Tweetbot Is the Word

I’ve been a Tweetbot user for a long time. (I’m an OG beta tester, yo.) I’ve seen Tweetbot when it lacked most of the features it has now, and I’ve seen it grow into the best Twitter client out there. Not just for iOS, but for all platforms. Tweetbot gets called “heavy” sometimes, and while the description isn’t all that descriptive, I get what people mean when they use that term. All Tapbots’ apps have non-standard UIs. That’s their thing. Most of the time, I hate non-standard iPhone UIs. Tapbots is one of the few developers that does non-standard right.

Photo Feb 10 12 18 57 PM

Tweetbot for iPhone 2.0

Tweetbot 2.0 for iPhone isn’t an earth-shaking update. It just refines what was already the best Twitter app. The colors in the app have been softened a bit, which makes it a little more readable, and Tweetbot got Readability added to its mobilizer options (and Readability’s display is way better than Instapaper’s.) There is also a new DM view that looks more like the Messages app and it’s much easier to read and reply to people. Tweetbot 2.0 also got image thumbnails in the timeline. (It does a good job parsing things like Instagram images even!)

Buy Tweetbot for iPhone here.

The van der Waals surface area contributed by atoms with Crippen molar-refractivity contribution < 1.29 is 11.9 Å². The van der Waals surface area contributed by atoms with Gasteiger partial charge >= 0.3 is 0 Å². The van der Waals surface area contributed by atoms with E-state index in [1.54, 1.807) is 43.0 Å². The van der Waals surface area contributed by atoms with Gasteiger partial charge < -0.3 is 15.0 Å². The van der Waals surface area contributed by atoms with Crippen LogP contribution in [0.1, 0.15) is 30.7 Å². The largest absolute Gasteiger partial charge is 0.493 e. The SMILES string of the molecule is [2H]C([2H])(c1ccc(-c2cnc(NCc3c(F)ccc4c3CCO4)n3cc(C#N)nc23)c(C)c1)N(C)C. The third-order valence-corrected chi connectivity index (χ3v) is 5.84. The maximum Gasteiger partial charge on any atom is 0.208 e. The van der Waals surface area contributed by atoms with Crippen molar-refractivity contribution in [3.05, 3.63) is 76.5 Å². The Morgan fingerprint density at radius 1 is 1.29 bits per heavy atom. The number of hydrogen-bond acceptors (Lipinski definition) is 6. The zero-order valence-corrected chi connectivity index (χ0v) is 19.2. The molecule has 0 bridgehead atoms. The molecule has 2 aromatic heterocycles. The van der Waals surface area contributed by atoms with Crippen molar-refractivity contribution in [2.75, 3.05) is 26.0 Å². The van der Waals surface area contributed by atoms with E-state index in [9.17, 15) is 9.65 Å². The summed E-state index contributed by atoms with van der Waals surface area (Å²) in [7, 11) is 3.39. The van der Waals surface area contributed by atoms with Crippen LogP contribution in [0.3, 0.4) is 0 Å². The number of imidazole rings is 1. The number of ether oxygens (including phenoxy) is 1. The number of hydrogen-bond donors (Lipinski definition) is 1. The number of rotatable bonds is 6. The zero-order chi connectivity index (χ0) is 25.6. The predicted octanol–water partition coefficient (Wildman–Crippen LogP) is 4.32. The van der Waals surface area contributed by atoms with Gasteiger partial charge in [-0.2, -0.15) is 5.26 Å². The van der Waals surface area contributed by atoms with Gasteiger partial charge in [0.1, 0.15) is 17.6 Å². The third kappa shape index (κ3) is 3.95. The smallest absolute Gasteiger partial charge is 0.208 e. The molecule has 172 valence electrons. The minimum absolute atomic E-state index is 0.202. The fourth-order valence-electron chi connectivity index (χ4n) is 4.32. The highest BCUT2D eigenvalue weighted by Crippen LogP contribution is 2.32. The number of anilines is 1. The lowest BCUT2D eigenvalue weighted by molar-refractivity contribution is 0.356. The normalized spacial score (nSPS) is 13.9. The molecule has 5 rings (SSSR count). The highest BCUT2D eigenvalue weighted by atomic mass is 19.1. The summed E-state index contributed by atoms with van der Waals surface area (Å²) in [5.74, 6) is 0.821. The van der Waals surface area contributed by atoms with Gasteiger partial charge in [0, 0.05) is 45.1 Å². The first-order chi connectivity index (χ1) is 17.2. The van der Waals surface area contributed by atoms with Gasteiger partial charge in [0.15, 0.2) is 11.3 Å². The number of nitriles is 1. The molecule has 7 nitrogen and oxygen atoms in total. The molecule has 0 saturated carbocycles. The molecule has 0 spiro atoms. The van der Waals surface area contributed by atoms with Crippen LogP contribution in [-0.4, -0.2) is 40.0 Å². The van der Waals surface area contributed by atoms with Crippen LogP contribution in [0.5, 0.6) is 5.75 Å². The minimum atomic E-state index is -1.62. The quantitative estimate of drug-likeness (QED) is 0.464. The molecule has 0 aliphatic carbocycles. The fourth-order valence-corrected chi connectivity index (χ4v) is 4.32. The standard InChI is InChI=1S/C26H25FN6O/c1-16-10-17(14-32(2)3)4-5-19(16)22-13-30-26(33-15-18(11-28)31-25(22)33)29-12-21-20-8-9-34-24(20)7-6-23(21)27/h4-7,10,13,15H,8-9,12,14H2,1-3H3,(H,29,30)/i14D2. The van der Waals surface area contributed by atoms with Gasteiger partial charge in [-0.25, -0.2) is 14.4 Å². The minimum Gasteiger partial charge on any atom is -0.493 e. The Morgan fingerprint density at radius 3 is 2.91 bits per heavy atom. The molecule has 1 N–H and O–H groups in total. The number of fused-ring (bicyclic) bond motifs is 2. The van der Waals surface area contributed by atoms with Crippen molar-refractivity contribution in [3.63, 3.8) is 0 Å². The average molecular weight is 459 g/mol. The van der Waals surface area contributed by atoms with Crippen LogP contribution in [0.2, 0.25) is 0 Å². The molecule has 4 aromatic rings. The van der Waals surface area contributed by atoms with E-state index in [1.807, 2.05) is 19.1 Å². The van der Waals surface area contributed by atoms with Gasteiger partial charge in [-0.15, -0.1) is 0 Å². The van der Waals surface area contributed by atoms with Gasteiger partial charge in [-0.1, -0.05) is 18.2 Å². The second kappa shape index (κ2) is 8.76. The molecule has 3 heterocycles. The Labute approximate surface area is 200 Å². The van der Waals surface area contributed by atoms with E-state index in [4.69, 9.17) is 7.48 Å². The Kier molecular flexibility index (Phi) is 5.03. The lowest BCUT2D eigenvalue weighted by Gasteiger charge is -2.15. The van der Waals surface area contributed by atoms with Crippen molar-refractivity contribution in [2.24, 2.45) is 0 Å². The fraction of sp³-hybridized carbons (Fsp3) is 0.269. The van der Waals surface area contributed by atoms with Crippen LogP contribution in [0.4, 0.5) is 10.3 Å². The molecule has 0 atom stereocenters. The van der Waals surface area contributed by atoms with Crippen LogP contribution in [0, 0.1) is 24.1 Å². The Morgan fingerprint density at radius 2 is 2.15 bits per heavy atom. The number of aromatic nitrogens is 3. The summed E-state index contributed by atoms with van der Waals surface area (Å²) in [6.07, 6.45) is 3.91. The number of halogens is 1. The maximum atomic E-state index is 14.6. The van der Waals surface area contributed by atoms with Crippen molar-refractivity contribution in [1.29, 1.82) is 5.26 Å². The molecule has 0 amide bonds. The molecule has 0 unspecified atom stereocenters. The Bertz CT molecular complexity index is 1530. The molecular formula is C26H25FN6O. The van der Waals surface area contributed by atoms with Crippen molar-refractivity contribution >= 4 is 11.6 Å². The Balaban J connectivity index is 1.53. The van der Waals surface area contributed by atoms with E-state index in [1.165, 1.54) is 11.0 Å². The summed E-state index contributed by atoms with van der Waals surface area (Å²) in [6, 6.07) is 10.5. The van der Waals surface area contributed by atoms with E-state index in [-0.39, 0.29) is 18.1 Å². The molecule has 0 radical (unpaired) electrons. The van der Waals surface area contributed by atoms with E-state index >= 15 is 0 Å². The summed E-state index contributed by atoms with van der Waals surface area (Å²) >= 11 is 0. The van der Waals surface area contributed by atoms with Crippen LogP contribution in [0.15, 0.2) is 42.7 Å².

Photo Feb 09 11 53 09 PM

Tweetbot for iPad

Then there’s the new app: Tweetbot for iPad. In design conscious circles, people have been clamoring for a version of Tweetbot to use on their iPads. I knew in the back of my mind that it was an inevitability, but I was still surprised when the beta download link landed in my inbox. And Tweetbot for iPad looks like the iPhone app, not blown up, but expanded. The UI concept is roughly the same. The account selector and panels (tweets, replies, etc.) have moved over to the left side of the screen. It’s got all of the little features that the iPhone app has like mobilizers and image and link services.

Buy Tweetbot for iPad here.

Pour One Out For The Old Bird

R.I.P. Tweetie

Gruber had a nice post about Tweetie for iPhone and its death. I stopped using what became of Tweetie a while ago, in favor of Tweetbot, but for a long time I was a huge fan of Tweetie’s simplicity and power. Brichter’s no longer at Twitter, and the death of his baby and the new design coincide nicely.

Interesting Links: August 16, 2011

I have been using Tweetbot’s mute feature to mute MacStories’ Chris Herbert from time to time and it works great.

I gotta wonder how many people will pay for the convenience of installing entirely off of a USB drive versus the convenience of procuring the OS in an hour over the Internet

I’m glad to see the 3DS get a shot in the arm sales-wise, but until the system gets a better software lineup, all the price cuts in the world aren’t going to help it.

Interesting Links: July 28, 2011

A primer for converting Markdown files into Microsoft Office-readable files.

I’d rather not see hashtags take off on G+.